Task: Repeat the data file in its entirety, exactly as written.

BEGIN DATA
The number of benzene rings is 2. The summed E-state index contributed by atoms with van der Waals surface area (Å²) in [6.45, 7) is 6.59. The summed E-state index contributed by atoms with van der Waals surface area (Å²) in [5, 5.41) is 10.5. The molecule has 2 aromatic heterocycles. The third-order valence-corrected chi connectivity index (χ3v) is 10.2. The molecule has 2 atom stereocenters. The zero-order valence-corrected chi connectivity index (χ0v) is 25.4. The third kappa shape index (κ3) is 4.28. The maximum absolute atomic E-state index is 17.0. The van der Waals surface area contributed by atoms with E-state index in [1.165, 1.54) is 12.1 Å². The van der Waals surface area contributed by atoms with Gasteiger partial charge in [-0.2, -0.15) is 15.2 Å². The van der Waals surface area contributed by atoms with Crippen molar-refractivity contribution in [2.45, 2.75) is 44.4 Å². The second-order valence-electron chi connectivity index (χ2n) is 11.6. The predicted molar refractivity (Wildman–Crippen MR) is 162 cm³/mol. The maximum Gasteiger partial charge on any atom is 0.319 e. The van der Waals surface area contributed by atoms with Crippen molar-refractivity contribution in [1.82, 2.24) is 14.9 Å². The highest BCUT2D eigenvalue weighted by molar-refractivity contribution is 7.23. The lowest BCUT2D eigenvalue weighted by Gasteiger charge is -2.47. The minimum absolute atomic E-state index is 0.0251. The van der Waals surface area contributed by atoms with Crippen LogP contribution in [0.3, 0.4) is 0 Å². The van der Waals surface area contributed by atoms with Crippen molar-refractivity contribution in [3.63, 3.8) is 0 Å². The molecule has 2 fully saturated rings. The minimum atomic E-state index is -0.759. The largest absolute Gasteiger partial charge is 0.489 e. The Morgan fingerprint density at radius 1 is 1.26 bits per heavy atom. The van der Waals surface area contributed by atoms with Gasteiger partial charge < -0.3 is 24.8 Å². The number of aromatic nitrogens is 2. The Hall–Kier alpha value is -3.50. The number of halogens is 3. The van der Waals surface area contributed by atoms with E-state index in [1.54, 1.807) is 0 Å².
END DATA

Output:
The number of benzene rings is 2. The summed E-state index contributed by atoms with van der Waals surface area (Å²) in [6.45, 7) is 6.59. The summed E-state index contributed by atoms with van der Waals surface area (Å²) in [5, 5.41) is 10.5. The molecule has 2 aromatic heterocycles. The third-order valence-corrected chi connectivity index (χ3v) is 10.2. The molecule has 2 atom stereocenters. The zero-order valence-corrected chi connectivity index (χ0v) is 25.4. The third kappa shape index (κ3) is 4.28. The maximum absolute atomic E-state index is 17.0. The van der Waals surface area contributed by atoms with E-state index in [1.165, 1.54) is 12.1 Å². The van der Waals surface area contributed by atoms with Gasteiger partial charge in [-0.2, -0.15) is 15.2 Å². The van der Waals surface area contributed by atoms with Crippen molar-refractivity contribution in [2.45, 2.75) is 44.4 Å². The second-order valence-electron chi connectivity index (χ2n) is 11.6. The predicted molar refractivity (Wildman–Crippen MR) is 162 cm³/mol. The maximum Gasteiger partial charge on any atom is 0.319 e. The van der Waals surface area contributed by atoms with Crippen molar-refractivity contribution in [1.82, 2.24) is 14.9 Å². The highest BCUT2D eigenvalue weighted by molar-refractivity contribution is 7.23. The lowest BCUT2D eigenvalue weighted by Gasteiger charge is -2.47. The minimum absolute atomic E-state index is 0.0251. The van der Waals surface area contributed by atoms with Crippen LogP contribution in [0.3, 0.4) is 0 Å². The van der Waals surface area contributed by atoms with Crippen molar-refractivity contribution in [3.63, 3.8) is 0 Å². The molecule has 2 fully saturated rings. The minimum atomic E-state index is -0.759. The largest absolute Gasteiger partial charge is 0.489 e. The Morgan fingerprint density at radius 1 is 1.26 bits per heavy atom. The van der Waals surface area contributed by atoms with Gasteiger partial charge < -0.3 is 24.8 Å². The number of aromatic nitrogens is 2. The Hall–Kier alpha value is -3.50. The number of halogens is 3. The van der Waals surface area contributed by atoms with E-state index in [1.54, 1.807) is 0 Å².